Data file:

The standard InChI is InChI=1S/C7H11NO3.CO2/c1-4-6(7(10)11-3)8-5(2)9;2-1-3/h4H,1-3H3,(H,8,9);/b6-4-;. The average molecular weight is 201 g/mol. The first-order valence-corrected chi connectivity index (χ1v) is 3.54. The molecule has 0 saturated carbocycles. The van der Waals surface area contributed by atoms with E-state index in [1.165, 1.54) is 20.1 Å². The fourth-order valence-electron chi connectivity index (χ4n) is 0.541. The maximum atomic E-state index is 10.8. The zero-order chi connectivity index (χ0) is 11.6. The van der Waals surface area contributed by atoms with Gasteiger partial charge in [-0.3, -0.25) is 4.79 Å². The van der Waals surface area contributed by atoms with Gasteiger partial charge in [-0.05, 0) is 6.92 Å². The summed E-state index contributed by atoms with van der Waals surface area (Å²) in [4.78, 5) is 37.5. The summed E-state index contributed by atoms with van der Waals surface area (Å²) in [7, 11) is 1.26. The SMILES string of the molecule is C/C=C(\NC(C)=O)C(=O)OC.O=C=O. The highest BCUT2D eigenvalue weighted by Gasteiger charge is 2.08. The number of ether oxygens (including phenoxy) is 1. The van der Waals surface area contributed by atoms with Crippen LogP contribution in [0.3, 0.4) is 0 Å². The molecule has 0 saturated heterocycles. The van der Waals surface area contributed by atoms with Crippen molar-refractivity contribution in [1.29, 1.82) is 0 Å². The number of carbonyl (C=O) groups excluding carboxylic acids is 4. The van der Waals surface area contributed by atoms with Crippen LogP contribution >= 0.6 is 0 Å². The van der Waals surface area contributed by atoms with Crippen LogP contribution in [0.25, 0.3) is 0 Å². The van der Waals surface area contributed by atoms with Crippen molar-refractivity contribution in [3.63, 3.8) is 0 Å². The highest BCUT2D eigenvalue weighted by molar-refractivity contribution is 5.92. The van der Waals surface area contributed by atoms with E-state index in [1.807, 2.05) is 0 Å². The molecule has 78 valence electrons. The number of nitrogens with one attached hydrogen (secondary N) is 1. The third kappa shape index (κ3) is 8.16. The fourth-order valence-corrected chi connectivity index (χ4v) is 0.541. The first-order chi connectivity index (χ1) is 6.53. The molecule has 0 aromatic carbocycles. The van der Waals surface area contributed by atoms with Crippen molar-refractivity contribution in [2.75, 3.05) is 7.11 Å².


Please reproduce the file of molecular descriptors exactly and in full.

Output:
The standard InChI is InChI=1S/C7H11NO3.CO2/c1-4-6(7(10)11-3)8-5(2)9;2-1-3/h4H,1-3H3,(H,8,9);/b6-4-;. The average molecular weight is 201 g/mol. The first-order valence-corrected chi connectivity index (χ1v) is 3.54. The molecule has 0 saturated carbocycles. The van der Waals surface area contributed by atoms with E-state index in [1.165, 1.54) is 20.1 Å². The fourth-order valence-electron chi connectivity index (χ4n) is 0.541. The maximum atomic E-state index is 10.8. The zero-order chi connectivity index (χ0) is 11.6. The van der Waals surface area contributed by atoms with Gasteiger partial charge in [-0.3, -0.25) is 4.79 Å². The van der Waals surface area contributed by atoms with Gasteiger partial charge in [-0.05, 0) is 6.92 Å². The summed E-state index contributed by atoms with van der Waals surface area (Å²) in [4.78, 5) is 37.5. The summed E-state index contributed by atoms with van der Waals surface area (Å²) in [7, 11) is 1.26. The SMILES string of the molecule is C/C=C(\NC(C)=O)C(=O)OC.O=C=O. The highest BCUT2D eigenvalue weighted by Gasteiger charge is 2.08. The number of ether oxygens (including phenoxy) is 1. The van der Waals surface area contributed by atoms with Crippen LogP contribution in [0.3, 0.4) is 0 Å². The molecule has 0 saturated heterocycles. The van der Waals surface area contributed by atoms with Crippen molar-refractivity contribution in [1.29, 1.82) is 0 Å². The number of carbonyl (C=O) groups excluding carboxylic acids is 4. The van der Waals surface area contributed by atoms with Crippen LogP contribution >= 0.6 is 0 Å². The van der Waals surface area contributed by atoms with Crippen LogP contribution in [0.25, 0.3) is 0 Å². The van der Waals surface area contributed by atoms with Crippen molar-refractivity contribution in [3.63, 3.8) is 0 Å². The highest BCUT2D eigenvalue weighted by molar-refractivity contribution is 5.92. The van der Waals surface area contributed by atoms with E-state index in [1.807, 2.05) is 0 Å². The molecule has 78 valence electrons. The number of nitrogens with one attached hydrogen (secondary N) is 1. The third kappa shape index (κ3) is 8.16. The fourth-order valence-corrected chi connectivity index (χ4v) is 0.541. The first-order chi connectivity index (χ1) is 6.53. The molecule has 0 aromatic carbocycles. The van der Waals surface area contributed by atoms with Crippen molar-refractivity contribution in [2.75, 3.05) is 7.11 Å².